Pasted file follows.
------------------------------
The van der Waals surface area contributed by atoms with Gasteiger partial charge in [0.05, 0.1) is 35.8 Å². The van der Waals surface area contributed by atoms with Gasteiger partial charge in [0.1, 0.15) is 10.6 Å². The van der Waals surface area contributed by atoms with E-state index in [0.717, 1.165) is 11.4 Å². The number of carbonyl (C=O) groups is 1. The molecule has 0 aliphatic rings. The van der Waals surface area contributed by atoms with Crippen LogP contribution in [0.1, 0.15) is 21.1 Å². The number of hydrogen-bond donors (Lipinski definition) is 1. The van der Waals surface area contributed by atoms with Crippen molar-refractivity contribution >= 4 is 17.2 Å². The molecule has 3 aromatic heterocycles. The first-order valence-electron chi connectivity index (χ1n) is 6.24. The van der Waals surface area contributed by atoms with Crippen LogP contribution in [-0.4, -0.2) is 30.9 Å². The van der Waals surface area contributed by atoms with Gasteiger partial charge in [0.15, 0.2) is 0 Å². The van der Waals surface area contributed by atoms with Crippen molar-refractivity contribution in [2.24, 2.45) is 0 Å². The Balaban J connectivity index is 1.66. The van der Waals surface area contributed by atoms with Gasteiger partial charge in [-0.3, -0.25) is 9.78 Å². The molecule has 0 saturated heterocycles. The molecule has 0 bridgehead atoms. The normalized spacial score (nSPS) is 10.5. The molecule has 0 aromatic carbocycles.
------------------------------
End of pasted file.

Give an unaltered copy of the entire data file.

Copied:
The van der Waals surface area contributed by atoms with Gasteiger partial charge in [0.05, 0.1) is 35.8 Å². The van der Waals surface area contributed by atoms with Gasteiger partial charge in [0.1, 0.15) is 10.6 Å². The van der Waals surface area contributed by atoms with E-state index in [0.717, 1.165) is 11.4 Å². The number of carbonyl (C=O) groups is 1. The molecule has 0 aliphatic rings. The van der Waals surface area contributed by atoms with Crippen LogP contribution in [0.1, 0.15) is 21.1 Å². The number of hydrogen-bond donors (Lipinski definition) is 1. The van der Waals surface area contributed by atoms with Crippen molar-refractivity contribution >= 4 is 17.2 Å². The molecule has 3 aromatic heterocycles. The first-order valence-electron chi connectivity index (χ1n) is 6.24. The van der Waals surface area contributed by atoms with Crippen LogP contribution in [-0.4, -0.2) is 30.9 Å². The van der Waals surface area contributed by atoms with Gasteiger partial charge in [0.15, 0.2) is 0 Å². The van der Waals surface area contributed by atoms with Crippen molar-refractivity contribution in [2.24, 2.45) is 0 Å². The Balaban J connectivity index is 1.66. The van der Waals surface area contributed by atoms with Gasteiger partial charge in [-0.3, -0.25) is 9.78 Å². The molecule has 0 saturated heterocycles. The molecule has 0 bridgehead atoms. The normalized spacial score (nSPS) is 10.5. The molecule has 0 aromatic carbocycles.